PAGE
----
Having an Unwanted Child
For some women, motherhood is a gift. And these, without a doubt, are the best conditions in which a child can grow up. But what happens when the woman who becomes pregnant doesn’t want to be a mother? What happens if, at that moment, she doesn’t have the financial means or the emotional resources to take responsibility for another life? When an unwanted child is born, the consequences for both mother and child can be serious.
In 2011, it was reported that 45% of pregnancies in the United States were undesired, although the rate’s higher among certain populations. And although this doesn’t always mean that the child isn’t loved, on many occasions, motherhood is experienced with anguish and frustration. This undoubtedly has psychological and emotional repercussions for the woman and the child.
The consequences of having an unwanted child
An unplanned pregnancy is generally experienced as a stressful event or an imposed responsibility that we don’t want or can’t assume. And, for this reason, from the very first moment, it can produce high levels of anxiety in the woman.
In some cases, after reflecting and weighing the situation, a different, more flexible, and positive perception of the situation is achieved. However, when this evolution doesn’t occur, having an unwanted child can have important emotional consequences for the parents.
First of all, there’s a greater risk for the woman of developing depression during pregnancy or in the postpartum period, and even suicidal ideations may appear.
The consequences of being an unwanted child
Beyond the repercussions that this situation can have on the parents, it’s generally the child who suffers the greatest impact. It has been found that, already from the womb, the baby perceives the mother’s emotions and is filled with them. Therefore, these children experience maternal stress, fear, and anxiety during gestation.
In addition, after birth, difficulties in establishing an attachment bond with the baby are common. Parents may be physically absent or emotionally unavailable to the child, so the child may suffer from deprivation of affection and parental neglect, abuse, or abandonment. Therefore, the child may grow up feeling inadequate, worthless, and helpless.
In other cases, parents may try to compensate for their feelings toward their child by overprotecting or overcontrolling them. But in this way, they only hinder their child’s full individual development.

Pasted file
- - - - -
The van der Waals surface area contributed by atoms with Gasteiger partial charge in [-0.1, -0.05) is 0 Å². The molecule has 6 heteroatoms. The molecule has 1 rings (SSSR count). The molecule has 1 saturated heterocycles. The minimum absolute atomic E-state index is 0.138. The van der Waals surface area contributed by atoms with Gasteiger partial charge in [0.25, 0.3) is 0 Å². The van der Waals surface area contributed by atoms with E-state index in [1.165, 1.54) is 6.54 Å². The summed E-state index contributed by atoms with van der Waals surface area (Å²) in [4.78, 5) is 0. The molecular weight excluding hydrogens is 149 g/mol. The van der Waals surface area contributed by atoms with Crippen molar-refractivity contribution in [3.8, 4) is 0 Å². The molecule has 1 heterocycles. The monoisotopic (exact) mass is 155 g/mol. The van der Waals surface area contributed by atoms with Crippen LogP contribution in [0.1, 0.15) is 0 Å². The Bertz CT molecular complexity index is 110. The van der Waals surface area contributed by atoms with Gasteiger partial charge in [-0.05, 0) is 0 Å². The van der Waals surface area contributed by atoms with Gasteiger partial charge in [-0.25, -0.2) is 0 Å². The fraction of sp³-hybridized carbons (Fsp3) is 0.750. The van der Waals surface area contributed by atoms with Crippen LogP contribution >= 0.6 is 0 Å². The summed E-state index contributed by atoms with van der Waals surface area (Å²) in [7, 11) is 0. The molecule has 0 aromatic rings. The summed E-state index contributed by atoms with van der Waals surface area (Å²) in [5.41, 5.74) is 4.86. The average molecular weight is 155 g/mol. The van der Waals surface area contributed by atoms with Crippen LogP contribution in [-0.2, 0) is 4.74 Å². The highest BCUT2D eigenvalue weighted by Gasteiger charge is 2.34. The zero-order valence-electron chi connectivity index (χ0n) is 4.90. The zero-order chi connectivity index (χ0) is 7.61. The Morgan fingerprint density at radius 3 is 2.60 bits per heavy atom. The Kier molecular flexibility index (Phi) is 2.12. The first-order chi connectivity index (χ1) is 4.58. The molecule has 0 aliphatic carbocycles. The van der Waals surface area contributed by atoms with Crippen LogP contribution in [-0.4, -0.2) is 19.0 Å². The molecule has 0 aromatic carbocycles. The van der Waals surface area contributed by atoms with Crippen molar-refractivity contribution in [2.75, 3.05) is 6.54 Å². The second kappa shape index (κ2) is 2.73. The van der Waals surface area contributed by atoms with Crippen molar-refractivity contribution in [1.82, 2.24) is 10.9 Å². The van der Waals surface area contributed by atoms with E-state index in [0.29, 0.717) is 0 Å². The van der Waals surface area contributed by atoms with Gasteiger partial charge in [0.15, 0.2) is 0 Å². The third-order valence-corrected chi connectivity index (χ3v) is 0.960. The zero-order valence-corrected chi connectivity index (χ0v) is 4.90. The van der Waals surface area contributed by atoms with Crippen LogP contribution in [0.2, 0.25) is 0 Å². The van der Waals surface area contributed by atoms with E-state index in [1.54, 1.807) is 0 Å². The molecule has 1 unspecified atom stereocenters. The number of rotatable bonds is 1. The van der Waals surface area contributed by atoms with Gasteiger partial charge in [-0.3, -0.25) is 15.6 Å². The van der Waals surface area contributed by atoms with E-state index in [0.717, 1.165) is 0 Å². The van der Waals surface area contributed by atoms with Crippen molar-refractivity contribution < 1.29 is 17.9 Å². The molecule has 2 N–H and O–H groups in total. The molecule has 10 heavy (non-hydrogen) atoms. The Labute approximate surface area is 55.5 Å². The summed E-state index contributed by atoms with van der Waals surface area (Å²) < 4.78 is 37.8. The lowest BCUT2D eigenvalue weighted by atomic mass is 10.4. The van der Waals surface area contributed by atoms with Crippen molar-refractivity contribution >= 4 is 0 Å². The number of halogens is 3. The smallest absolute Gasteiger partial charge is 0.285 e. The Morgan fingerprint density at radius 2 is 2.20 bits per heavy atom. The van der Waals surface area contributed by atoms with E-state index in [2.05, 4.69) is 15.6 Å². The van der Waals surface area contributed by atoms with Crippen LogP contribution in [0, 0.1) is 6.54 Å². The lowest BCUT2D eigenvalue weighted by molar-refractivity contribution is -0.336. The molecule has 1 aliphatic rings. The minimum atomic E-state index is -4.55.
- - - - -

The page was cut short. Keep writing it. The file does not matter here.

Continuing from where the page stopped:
Possible psychological problems of the unwanted child
The emotional conditions in which parenting takes place cause unwanted children to grow up feeling rejected or unworthy of love. Therefore, the need for approval is often a constant in their lives. Low self-esteem, anxiety, and depression are very present conditions, but there’s also a higher risk of initiation into substance abuse and school failure.
At the same time, relationships with others are also affected. For the same reason, it’s possible that they may become isolated or establish dependent relationships. In addition, they’re more likely to experience difficulties at work because of the intrinsic insecurity that accompanies them.
How to overcome and cope with the situation
Having an unwanted child is probably one of the biggest challenges you’ll face throughout your life. However, in light of the potential negative consequences, it’s important that you take action to try to minimize the impact. To do this, the following issues are critical:
- Accept the reality of your situation, without judging or punishing yourself. Guilt only causes suffering and doesn’t move us to take action. Responsibility, on the other hand, does.
- If you’ve decided to carry your pregnancy to term and raise your child, it’s important to seek help. You may find motherhood stressful and distressing and find it difficult to bond emotionally with your baby. Consulting with a perinatal psychologist can help you greatly in these areas.
- Professional support can also teach you how to regulate your emotions, modify your perspective, and find coping strategies that allow you to feel more satisfied with your situation and provide a better environment for your child to grow up in.
Accept reality and seek support
Accepting your reality will allow you to manage it and improve your satisfaction and emotional well-being. In addition, this will prevent your child from multiple psychological developmental problems that could seriously affect them in the future. Therefore, for both of you, seek out the support resources you need.It might interest you...